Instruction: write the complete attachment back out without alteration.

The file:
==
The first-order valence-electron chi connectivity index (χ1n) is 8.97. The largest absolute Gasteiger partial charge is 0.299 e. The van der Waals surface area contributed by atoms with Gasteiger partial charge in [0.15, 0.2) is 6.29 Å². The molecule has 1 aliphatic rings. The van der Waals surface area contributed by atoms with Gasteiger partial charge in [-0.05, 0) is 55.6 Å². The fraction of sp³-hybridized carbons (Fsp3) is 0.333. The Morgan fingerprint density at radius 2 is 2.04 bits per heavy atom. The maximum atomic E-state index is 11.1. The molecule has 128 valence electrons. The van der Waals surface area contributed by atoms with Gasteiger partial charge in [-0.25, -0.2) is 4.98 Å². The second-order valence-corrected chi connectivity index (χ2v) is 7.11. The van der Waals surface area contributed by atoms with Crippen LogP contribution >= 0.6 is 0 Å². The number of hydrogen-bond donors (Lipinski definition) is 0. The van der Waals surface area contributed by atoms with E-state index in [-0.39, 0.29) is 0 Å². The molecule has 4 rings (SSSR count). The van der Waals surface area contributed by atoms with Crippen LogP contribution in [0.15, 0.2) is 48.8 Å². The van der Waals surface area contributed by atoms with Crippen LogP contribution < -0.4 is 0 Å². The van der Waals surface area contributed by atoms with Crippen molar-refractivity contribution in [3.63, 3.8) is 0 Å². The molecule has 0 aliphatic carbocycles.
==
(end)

The first-order valence-electron chi connectivity index (χ1n) is 8.97. The largest absolute Gasteiger partial charge is 0.299 e. The van der Waals surface area contributed by atoms with Gasteiger partial charge in [0.15, 0.2) is 6.29 Å². The molecule has 1 aliphatic rings. The van der Waals surface area contributed by atoms with Gasteiger partial charge in [-0.05, 0) is 55.6 Å². The fraction of sp³-hybridized carbons (Fsp3) is 0.333. The Morgan fingerprint density at radius 2 is 2.04 bits per heavy atom. The maximum atomic E-state index is 11.1. The molecule has 128 valence electrons. The van der Waals surface area contributed by atoms with Gasteiger partial charge in [-0.25, -0.2) is 4.98 Å². The second-order valence-corrected chi connectivity index (χ2v) is 7.11. The van der Waals surface area contributed by atoms with Crippen LogP contribution >= 0.6 is 0 Å². The number of hydrogen-bond donors (Lipinski definition) is 0. The van der Waals surface area contributed by atoms with E-state index in [-0.39, 0.29) is 0 Å². The molecule has 4 rings (SSSR count). The van der Waals surface area contributed by atoms with Crippen LogP contribution in [0.15, 0.2) is 48.8 Å². The van der Waals surface area contributed by atoms with Crippen LogP contribution < -0.4 is 0 Å². The van der Waals surface area contributed by atoms with Crippen molar-refractivity contribution in [3.63, 3.8) is 0 Å². The molecule has 0 aliphatic carbocycles.